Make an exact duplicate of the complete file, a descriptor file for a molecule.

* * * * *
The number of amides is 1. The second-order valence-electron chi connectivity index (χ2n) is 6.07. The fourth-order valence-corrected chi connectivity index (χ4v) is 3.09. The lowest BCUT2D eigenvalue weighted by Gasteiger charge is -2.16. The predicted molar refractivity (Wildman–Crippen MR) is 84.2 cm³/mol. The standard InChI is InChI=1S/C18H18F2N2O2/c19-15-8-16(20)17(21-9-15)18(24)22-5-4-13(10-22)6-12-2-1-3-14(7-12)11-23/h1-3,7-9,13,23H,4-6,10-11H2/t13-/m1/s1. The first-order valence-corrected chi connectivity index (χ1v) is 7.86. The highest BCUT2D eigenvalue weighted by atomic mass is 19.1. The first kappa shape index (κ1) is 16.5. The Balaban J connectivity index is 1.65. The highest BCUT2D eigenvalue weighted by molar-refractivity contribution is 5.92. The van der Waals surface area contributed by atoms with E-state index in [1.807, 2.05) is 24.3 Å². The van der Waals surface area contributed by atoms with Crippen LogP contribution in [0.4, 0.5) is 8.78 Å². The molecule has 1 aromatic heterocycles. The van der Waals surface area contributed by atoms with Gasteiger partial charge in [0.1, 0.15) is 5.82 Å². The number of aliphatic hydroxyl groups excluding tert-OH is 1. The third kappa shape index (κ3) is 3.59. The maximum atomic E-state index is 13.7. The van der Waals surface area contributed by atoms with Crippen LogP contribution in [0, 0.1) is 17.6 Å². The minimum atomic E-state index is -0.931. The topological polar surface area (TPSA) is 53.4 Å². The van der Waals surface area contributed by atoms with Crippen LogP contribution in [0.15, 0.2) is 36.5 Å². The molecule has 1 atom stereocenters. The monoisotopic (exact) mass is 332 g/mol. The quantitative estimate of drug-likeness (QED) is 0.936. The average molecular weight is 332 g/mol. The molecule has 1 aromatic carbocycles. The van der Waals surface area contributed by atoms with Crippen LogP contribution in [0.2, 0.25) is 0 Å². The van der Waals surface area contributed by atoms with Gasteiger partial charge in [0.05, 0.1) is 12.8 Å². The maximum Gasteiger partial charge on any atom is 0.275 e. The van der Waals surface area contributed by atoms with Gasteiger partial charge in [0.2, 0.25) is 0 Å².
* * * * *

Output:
The number of amides is 1. The second-order valence-electron chi connectivity index (χ2n) is 6.07. The fourth-order valence-corrected chi connectivity index (χ4v) is 3.09. The lowest BCUT2D eigenvalue weighted by Gasteiger charge is -2.16. The predicted molar refractivity (Wildman–Crippen MR) is 84.2 cm³/mol. The standard InChI is InChI=1S/C18H18F2N2O2/c19-15-8-16(20)17(21-9-15)18(24)22-5-4-13(10-22)6-12-2-1-3-14(7-12)11-23/h1-3,7-9,13,23H,4-6,10-11H2/t13-/m1/s1. The first-order valence-corrected chi connectivity index (χ1v) is 7.86. The highest BCUT2D eigenvalue weighted by atomic mass is 19.1. The first kappa shape index (κ1) is 16.5. The Balaban J connectivity index is 1.65. The highest BCUT2D eigenvalue weighted by molar-refractivity contribution is 5.92. The van der Waals surface area contributed by atoms with E-state index in [1.807, 2.05) is 24.3 Å². The van der Waals surface area contributed by atoms with Crippen LogP contribution in [0.4, 0.5) is 8.78 Å². The molecule has 1 aromatic heterocycles. The van der Waals surface area contributed by atoms with Gasteiger partial charge in [0.1, 0.15) is 5.82 Å². The number of aliphatic hydroxyl groups excluding tert-OH is 1. The third kappa shape index (κ3) is 3.59. The maximum atomic E-state index is 13.7. The van der Waals surface area contributed by atoms with Crippen LogP contribution in [0, 0.1) is 17.6 Å². The minimum atomic E-state index is -0.931. The topological polar surface area (TPSA) is 53.4 Å². The van der Waals surface area contributed by atoms with Crippen LogP contribution in [0.15, 0.2) is 36.5 Å². The molecule has 1 atom stereocenters. The monoisotopic (exact) mass is 332 g/mol. The quantitative estimate of drug-likeness (QED) is 0.936. The average molecular weight is 332 g/mol. The molecule has 1 aromatic carbocycles. The van der Waals surface area contributed by atoms with Crippen LogP contribution in [0.2, 0.25) is 0 Å². The van der Waals surface area contributed by atoms with Gasteiger partial charge in [0.05, 0.1) is 12.8 Å². The maximum Gasteiger partial charge on any atom is 0.275 e. The van der Waals surface area contributed by atoms with Gasteiger partial charge in [0.2, 0.25) is 0 Å².